Referendum on EU

I consider the idea of Britain holding a popular referendum on whether to remain in the European Union an unwise and even disconcerting one. This is a matter of primordial importance , probably the most vital one facing the country for decades to come and to have it decided by a referendum has no justification in my mind.

I will cite three reasons for this.

First of all, referenda are highly vulnerable to demagoguery, resulting in emotions and passions taking the place of serious reflection. In Britain the most likely culprits will be our popular press. I find it only too easy to imagine their making hay of some lapse of judgement or a minor scandal in the Brussels Commission and thus influencing perhaps some vital number of votes.

Secondly, how is the question of the phrasing of the question to be put to the vote to be decided and by whom. This could, of course, be simply put. ?Do you want Britain to remain in or to quit the Union?? And on these dozen simple words would depend one of the most fateful decisions to be made by this country. Prime Minister Cameron has just published an article pointing out that there is a third choice: to negotiate a compromise position on the periphery of the Union. The question could thus be further embellished but every additional word would be greatly controversial in its significance.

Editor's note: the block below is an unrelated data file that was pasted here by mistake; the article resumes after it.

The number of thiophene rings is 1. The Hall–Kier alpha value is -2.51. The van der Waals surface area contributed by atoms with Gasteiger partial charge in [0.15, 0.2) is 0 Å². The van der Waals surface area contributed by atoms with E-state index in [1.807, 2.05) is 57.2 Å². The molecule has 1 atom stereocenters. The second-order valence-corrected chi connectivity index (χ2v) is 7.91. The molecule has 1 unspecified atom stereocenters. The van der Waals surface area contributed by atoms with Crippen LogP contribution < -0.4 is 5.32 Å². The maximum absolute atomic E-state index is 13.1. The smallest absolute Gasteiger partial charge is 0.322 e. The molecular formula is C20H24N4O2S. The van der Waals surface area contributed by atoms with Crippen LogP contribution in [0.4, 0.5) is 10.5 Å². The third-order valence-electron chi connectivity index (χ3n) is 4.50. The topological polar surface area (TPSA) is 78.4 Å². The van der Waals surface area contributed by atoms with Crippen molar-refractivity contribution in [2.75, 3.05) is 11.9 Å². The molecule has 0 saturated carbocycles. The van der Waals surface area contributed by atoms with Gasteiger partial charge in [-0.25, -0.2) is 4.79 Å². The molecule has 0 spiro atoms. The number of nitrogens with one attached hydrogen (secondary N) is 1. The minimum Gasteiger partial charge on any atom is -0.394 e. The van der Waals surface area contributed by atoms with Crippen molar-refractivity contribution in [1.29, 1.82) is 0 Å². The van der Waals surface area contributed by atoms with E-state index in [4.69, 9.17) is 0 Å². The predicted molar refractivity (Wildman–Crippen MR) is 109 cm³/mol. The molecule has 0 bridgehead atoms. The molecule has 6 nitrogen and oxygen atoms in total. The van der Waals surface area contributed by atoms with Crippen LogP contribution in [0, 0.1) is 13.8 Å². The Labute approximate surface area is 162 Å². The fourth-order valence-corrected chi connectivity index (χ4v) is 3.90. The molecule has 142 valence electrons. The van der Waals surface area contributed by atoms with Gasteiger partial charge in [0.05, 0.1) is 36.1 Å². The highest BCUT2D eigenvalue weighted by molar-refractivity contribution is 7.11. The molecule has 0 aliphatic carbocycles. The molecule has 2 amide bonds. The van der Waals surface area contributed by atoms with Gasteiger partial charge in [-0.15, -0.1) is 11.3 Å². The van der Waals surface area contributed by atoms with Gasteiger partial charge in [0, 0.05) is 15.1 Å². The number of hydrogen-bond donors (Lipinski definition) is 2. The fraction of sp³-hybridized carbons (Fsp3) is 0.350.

Lastly and most importantly, this is a travesty of the principle of representative government and of the accepted conventions by which our country has historically been governed. Representative government means that we elect, at least theoretically, the most competent people to represent us in Parliament.

There the issues can be the subject of mature debate by members with more intimate knowledge and experience, with Commissions able to consult authorities on the question. The issues will then be re-considered by the House of Lords, whose members are usually people of wide experience and competence.

This is the correct procedure for this vital matter and the idea of submitting it, with all its profound political and economic implications, to a popular referendum fills me with great concern and even trepidation.

Michael Webster

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